But, even without any direct attention aimed at Agnes and the Scott branch of my family tree, they entered my consciousness from time to time—like each time I traveled up to Fife or baked bread or saw a movie set here in Scotland in the late 1800’s…
Then on September 3rd David sent me a picture of a middle aged man standing next to a monument.
This is my great grandfather, John Scott, standing next to a monument erected to his father William and three sisters: Catherine, Janet and Margaret.
The email read: Here’s one [a picture] of John Scott. The monument refers to William Scott who was his father. Janet is mentioned here (the one from the death notice [that I’d found last summer at my mother’s house]) – she would have been John’s sister. Wouldn’t it be cool if you could track this down and take a pic today? 😉
I loved the picture. I was, however, confused as to how Dave could think this picture was from Scotland. John Scott left Scotland with his mother, Agnes and his sister Rachel in 1874 when he was 19 years old. How could this monument to his father and sister, Janet, be in Scotland, with him standing next to it, as a middle aged man?
I wrote back to David:
Dave I’m 90 percent sure this [monument] is in USA. It was erected by Thomas and Rachel Scott Blythe in loving memory of their father… my guess is they erected this in the States in memory of their father William and sisters who had died here in the old country.
But there was more to this monument than just the mystery of “where in the world was it?” This monument clearly stated that Agnes had lost three of her daughters. Catherine had died in 1870, Janet in 1874, and Margaret had passed in 1877; three years after Agnes had migrated to America. All of the girls were in their 20’s. I felt like I’d been punched in the stomach. The sorrow that I felt for my great-great grandmother was now physical—my stomach was in knots. After a bit of research I learned that there had been a massive epidemic of Scarlet Fever in Scotland, between 1874 and 1875 that had killed 11,000 Scots. This explained both William’s and Janet’s deaths; the other two sister’s deaths remained a mystery. I told myself that this had happened many years ago; it was not an uncommon scenario in the 19th century and my visceral emotional reaction was illogical if not ridiculous. But I couldn’t curb my feelings and I continued struggling with this overwhelming sense of grief.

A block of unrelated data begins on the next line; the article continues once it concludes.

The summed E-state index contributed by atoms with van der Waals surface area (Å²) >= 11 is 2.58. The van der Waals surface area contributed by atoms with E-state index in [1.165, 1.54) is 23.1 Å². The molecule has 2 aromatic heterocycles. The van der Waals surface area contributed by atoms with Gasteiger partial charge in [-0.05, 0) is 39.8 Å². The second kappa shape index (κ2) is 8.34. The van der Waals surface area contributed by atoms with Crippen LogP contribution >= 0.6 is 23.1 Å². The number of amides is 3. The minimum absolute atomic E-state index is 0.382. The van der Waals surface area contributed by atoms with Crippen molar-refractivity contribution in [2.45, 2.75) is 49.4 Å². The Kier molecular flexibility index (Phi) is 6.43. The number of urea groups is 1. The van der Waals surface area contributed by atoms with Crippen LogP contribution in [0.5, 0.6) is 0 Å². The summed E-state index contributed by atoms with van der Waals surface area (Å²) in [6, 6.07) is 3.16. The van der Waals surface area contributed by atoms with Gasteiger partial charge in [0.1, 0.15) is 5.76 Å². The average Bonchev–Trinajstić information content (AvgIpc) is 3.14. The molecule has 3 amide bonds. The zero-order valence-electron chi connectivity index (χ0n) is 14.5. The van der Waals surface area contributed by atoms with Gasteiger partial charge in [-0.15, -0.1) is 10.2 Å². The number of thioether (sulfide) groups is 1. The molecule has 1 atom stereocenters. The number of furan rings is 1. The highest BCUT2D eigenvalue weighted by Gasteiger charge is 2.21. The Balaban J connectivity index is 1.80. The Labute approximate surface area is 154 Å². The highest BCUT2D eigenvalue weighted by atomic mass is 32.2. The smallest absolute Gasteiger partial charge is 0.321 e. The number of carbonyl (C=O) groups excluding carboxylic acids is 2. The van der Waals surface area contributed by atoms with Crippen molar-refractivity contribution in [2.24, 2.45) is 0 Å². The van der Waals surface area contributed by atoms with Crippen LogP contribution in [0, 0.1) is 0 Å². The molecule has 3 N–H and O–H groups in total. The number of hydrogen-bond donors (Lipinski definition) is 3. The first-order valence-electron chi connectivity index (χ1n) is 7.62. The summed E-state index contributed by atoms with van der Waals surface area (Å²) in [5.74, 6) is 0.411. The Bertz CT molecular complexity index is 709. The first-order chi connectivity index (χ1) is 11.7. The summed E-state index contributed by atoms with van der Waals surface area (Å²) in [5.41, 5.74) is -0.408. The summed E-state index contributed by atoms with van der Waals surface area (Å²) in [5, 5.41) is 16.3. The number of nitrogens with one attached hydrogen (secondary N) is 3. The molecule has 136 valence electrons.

Egils, sensing my sadness, and always up for an adventure, suddenly said, “I get off work at 5. Why don’t we head up to East Wemyss and see if there is a cemetery or church that might have a trace of the William Scotts?”
It was a brilliant plan. Getting out of the house and looking for some tangible evidence of my ancestors would occupy my mind with something other than the Scarlet Fever epidemic of the 1870’s and the pain and suffering of my people.
I shot off a message to David:
I just got a bee in my bonnet. Egils and I are driving up to East Wemyss after work and a quick swim and going to the cemetery.
To which David—shocked and excited by the abruptly hatched plan—wrote back simply:
Well, [removed expletive]. You go! 🙂
I honestly feel that my ancestors—at this point, if not prior—actively stepped in and took the reins…
We left our village, intending to take a quick swim before starting the hour drive to East Wemyss. Swimming is a daily routine, conducted at specific times; we very seldom reschedule.
As we headed out, however, Egils said, “We have plenty of time before the pool closes; let’s go to East Wemyss first.” This was the first touch of destiny: Had we gone swimming first, we would have gotten caught in a massive thunderstorm that was, unbeknownst to us, heading for East Wemyss. Heavy rains would have undoubtedly made walking the cemetery impossible.